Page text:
I hesitate to offer up my perspective here as this topic comes up frequently and there are many established tiers that have strong opinions on the subject.
Still as a late starter and relatively new tier, say five years or so, I found buying a kit the perfect way to get started on what has since become a very enjoyable and expensive hobby. Not all of us had access to a mentor that would guide us along the way. I remember walking up to the tying materials wall at the local BPS and thinking "Holy Crap" how would you know where to start?
I purchased the upper end Orvis kit (about $200) when I started. Granted it's twice what the OP wants to spend, but this was my entry kit. I suspect the lower end kit is similar but limited. Again with full disclosure I have no affiliation with Orvis, merely this is where I chose to start.
In the kit I received all the basic tools required to get started. Have I purchased new and better tools since? Yes, but all the tools from the kit are still on my bench or in my travel kit. Moreover, the enclosed video CD, a Tim Flagler production, taught me how to use them.
The kit contained all the hooks and materials required to tie 16 different flies. It told me what hook to use, laid out the materials that were required, matched the bead heads to hook sizes, and introduced me to the terminology that related to the materials and how they were attached (hackle, dubbed, palmered, chenille, etc.). The sequence of the videos provided building blocks on techniques and complexity of the flies tied. Being an old military guy I would watch the video segment first, tie with the pause button at the ready, tie again, try without, and then review.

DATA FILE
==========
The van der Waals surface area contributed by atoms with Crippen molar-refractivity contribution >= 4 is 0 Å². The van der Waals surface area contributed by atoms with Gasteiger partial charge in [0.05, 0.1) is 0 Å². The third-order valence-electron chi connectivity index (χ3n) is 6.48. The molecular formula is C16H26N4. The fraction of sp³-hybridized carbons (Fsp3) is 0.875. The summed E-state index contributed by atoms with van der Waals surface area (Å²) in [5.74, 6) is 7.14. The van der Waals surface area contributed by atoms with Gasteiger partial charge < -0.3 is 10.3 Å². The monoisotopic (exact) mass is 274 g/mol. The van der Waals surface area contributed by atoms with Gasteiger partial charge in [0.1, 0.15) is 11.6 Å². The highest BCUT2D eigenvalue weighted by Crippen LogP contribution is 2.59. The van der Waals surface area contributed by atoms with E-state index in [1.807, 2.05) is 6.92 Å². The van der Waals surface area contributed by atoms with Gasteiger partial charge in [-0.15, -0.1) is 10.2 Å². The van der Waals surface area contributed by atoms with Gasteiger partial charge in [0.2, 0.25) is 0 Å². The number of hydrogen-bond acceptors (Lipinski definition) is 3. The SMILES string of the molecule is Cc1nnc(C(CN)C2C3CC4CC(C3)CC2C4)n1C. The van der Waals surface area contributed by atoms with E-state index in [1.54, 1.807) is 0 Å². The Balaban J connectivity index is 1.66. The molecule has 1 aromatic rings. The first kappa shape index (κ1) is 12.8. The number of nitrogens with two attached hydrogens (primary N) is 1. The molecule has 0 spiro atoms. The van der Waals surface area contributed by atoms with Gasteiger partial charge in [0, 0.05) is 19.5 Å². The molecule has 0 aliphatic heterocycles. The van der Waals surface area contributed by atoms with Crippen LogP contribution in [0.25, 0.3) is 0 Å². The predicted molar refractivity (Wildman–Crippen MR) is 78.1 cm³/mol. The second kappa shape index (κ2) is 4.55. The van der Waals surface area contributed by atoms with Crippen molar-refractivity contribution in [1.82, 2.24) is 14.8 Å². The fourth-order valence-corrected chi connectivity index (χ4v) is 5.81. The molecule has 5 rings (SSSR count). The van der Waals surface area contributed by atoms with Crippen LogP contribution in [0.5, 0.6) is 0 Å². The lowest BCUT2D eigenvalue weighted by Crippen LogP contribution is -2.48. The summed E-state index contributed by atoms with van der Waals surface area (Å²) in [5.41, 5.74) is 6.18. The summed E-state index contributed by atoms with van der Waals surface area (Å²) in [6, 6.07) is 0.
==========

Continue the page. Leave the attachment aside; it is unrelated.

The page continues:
It taught me the basics of fly tying and left me with 160 flies, some horrible results, others quite productive. Some that have been fished out, others that I just never had any luck with (Chernobyl Ants come to mind).
I learned to tie thread bodies, palmer feathers, tie in zonker strips, tie parachute posts.
So for less than $1.25 a fly (that makes the basic tools free) I learned.
So from that starting point I now have three other vices, multiple bobbin holders, more materials than I can possibly use in my remaining days, and a understanding of what I need to purchase when I want to tie a certain type fly, and no regrets.
I strongly recommend that a new tier get a good kit as means of exploration.